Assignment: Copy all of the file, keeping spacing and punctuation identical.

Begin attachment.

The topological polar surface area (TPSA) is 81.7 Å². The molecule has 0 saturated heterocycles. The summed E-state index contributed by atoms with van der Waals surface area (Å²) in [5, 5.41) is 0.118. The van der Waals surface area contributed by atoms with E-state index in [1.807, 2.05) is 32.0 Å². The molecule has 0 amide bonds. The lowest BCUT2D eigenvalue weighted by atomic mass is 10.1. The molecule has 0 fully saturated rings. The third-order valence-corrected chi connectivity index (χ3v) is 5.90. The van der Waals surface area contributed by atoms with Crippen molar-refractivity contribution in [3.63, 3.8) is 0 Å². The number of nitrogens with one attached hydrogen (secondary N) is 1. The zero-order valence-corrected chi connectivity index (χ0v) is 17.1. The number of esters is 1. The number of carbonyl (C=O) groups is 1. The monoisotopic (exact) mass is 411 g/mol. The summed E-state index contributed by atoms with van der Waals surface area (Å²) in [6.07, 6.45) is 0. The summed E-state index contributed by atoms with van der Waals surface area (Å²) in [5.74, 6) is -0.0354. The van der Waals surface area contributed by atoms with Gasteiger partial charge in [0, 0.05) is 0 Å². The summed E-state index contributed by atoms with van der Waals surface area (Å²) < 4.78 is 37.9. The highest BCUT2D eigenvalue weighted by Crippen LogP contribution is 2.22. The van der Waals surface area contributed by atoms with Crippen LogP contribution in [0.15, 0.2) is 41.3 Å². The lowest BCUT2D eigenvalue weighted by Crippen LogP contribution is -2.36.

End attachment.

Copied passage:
The topological polar surface area (TPSA) is 81.7 Å². The molecule has 0 saturated heterocycles. The summed E-state index contributed by atoms with van der Waals surface area (Å²) in [5, 5.41) is 0.118. The van der Waals surface area contributed by atoms with E-state index in [1.807, 2.05) is 32.0 Å². The molecule has 0 amide bonds. The lowest BCUT2D eigenvalue weighted by atomic mass is 10.1. The molecule has 0 fully saturated rings. The third-order valence-corrected chi connectivity index (χ3v) is 5.90. The van der Waals surface area contributed by atoms with Crippen molar-refractivity contribution in [3.63, 3.8) is 0 Å². The number of nitrogens with one attached hydrogen (secondary N) is 1. The zero-order valence-corrected chi connectivity index (χ0v) is 17.1. The number of esters is 1. The number of carbonyl (C=O) groups is 1. The monoisotopic (exact) mass is 411 g/mol. The summed E-state index contributed by atoms with van der Waals surface area (Å²) in [6.07, 6.45) is 0. The summed E-state index contributed by atoms with van der Waals surface area (Å²) in [5.74, 6) is -0.0354. The van der Waals surface area contributed by atoms with Gasteiger partial charge in [0, 0.05) is 0 Å². The summed E-state index contributed by atoms with van der Waals surface area (Å²) < 4.78 is 37.9. The highest BCUT2D eigenvalue weighted by Crippen LogP contribution is 2.22. The van der Waals surface area contributed by atoms with Crippen LogP contribution in [0.15, 0.2) is 41.3 Å². The lowest BCUT2D eigenvalue weighted by Crippen LogP contribution is -2.36.